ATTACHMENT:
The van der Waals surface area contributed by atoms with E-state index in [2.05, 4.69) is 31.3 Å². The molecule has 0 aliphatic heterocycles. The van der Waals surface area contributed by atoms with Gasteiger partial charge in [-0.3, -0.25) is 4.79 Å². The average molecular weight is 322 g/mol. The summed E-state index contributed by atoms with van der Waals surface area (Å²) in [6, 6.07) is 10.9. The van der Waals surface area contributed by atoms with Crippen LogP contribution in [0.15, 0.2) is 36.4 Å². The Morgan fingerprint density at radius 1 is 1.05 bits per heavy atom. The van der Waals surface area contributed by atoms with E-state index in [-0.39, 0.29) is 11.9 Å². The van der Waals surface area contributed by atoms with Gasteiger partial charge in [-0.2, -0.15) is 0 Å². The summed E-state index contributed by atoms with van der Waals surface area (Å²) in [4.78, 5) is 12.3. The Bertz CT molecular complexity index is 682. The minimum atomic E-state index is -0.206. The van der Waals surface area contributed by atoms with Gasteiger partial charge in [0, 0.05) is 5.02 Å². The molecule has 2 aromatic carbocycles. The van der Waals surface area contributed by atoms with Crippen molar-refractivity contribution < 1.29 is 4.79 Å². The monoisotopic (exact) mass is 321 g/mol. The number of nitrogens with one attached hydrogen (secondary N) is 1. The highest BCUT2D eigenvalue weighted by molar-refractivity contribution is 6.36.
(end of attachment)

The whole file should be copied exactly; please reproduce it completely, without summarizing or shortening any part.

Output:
The van der Waals surface area contributed by atoms with E-state index in [2.05, 4.69) is 31.3 Å². The molecule has 0 aliphatic heterocycles. The van der Waals surface area contributed by atoms with Gasteiger partial charge in [-0.3, -0.25) is 4.79 Å². The average molecular weight is 322 g/mol. The summed E-state index contributed by atoms with van der Waals surface area (Å²) in [6, 6.07) is 10.9. The van der Waals surface area contributed by atoms with Crippen LogP contribution in [0.15, 0.2) is 36.4 Å². The Morgan fingerprint density at radius 1 is 1.05 bits per heavy atom. The van der Waals surface area contributed by atoms with E-state index in [-0.39, 0.29) is 11.9 Å². The van der Waals surface area contributed by atoms with Gasteiger partial charge in [-0.2, -0.15) is 0 Å². The summed E-state index contributed by atoms with van der Waals surface area (Å²) in [4.78, 5) is 12.3. The Bertz CT molecular complexity index is 682. The minimum atomic E-state index is -0.206. The van der Waals surface area contributed by atoms with Gasteiger partial charge in [0, 0.05) is 5.02 Å². The molecule has 2 aromatic carbocycles. The van der Waals surface area contributed by atoms with Crippen molar-refractivity contribution < 1.29 is 4.79 Å². The monoisotopic (exact) mass is 321 g/mol. The number of nitrogens with one attached hydrogen (secondary N) is 1. The highest BCUT2D eigenvalue weighted by molar-refractivity contribution is 6.36.